On February 5th, Super Bowl Sunday, a group of Los Angeles Catholic Workers and friends joined thousands of Angelenos to stand against the Dakota Access (DAPL) and Keystone XL (KXL) pipelines. The march, which went from Pershing Square to the Federal Building, came just 12 days after Donald Trump signed executive orders to begin approval of the DAPL and KXL pipelines, 9 days after the North Dakota legislature introduced a bill that would make it legal for drivers to “unintentionally” run over protesters standing on the road, and 4 days after North Dakota police and national guard forces began kittling and arresting the water protectors at Standing Rock. Equipped with an array of creative signage, the mass of people that marched in protest carried a roughly 100 foot mock-pipeline above their heads demanding, “JUSTICIA CLIMATICA AHORA” and “NO MORE DIRTY OIL.”
Those who spoke offered a compendium of things for the large crowd to reflect on. The speakers asked the crowd to remember the sacredness of the land we were on, wondering also what the land’s ancestors would say about the streets and skyscrapers that dominated the scene. They highlighted the indigenous community’s indefinite boycott of the Super Bowl until the NFL ends its support of Washington DC’s racist mascot. They recognized that many in the crowd had arrived via Uber, despite the national boycott of Uber for their refusal to support NYC taxi drivers during their strike at JFK airport over the immigration ban. The organizers also shared that their attempts to contact the organizers of the Women’s March in an effort to try and work together had been met with silence.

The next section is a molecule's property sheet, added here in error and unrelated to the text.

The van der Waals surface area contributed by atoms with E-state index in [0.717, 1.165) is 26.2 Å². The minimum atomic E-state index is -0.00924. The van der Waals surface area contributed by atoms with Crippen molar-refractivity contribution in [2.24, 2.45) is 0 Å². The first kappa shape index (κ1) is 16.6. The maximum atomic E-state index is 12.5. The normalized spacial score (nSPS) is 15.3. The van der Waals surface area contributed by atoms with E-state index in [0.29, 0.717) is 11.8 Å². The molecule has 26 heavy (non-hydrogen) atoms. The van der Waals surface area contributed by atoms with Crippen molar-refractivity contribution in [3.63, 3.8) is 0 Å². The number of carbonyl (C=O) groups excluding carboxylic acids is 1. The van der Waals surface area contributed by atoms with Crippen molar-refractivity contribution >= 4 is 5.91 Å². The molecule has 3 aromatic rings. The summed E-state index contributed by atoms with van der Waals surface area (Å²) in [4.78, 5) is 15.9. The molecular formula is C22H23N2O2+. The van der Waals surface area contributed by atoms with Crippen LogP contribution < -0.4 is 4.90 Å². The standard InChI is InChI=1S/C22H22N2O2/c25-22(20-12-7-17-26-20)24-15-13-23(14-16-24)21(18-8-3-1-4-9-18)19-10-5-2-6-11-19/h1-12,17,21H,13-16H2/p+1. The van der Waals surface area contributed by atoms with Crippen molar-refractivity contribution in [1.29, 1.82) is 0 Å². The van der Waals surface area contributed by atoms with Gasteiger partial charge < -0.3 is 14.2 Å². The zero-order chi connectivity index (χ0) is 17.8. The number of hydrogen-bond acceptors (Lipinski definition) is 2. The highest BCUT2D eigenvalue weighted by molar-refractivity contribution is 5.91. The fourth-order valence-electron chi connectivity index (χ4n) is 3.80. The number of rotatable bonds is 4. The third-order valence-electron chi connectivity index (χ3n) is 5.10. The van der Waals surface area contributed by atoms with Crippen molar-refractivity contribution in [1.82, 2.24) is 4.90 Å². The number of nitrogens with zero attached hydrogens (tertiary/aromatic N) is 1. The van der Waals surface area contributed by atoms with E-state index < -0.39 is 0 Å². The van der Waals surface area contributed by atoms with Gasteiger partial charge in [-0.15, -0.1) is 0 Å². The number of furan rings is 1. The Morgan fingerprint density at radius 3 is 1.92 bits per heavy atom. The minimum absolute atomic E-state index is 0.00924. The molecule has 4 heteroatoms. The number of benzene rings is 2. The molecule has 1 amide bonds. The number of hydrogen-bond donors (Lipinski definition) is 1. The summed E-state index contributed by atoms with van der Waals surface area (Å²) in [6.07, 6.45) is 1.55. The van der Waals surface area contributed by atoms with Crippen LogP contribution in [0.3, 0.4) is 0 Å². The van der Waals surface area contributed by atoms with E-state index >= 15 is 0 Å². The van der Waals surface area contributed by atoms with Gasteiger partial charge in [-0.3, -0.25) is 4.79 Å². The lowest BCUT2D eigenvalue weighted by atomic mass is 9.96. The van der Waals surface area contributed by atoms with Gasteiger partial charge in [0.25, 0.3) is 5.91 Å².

But the recognition of a common reliance on water, a need for coming together and a valuing of prayer kept the space sacred. A mixture of native music and performances permitted the audience to center those most affected by the government’s refusal to honor indigenous lives and treaties. And as one speaker reflected, “Use your voice, your gifts and your talents to spread the word. Use whatever you have to spread love and awareness to your neighbors and to all communities facing oppression. Walk in prayer every day.” And so we returned home wondering how will we use our gifts and voices to continue this necessary fight.
Recent events at the pipeline site include the North Dakota Army National Guard’s deployment of two surface-to-air missile-launchers near a critical work site, and in Cannon Ball, North Dakota, almost 11 months after the first spiritual resistance camp was founded in opposition to the Dakota Access Pipeline, federal and local law enforcement agents forcibly cleared those who occupied land the federal government promised to the Standing Rock Sioux Tribe under the 1851 Fort Laramie Treaty.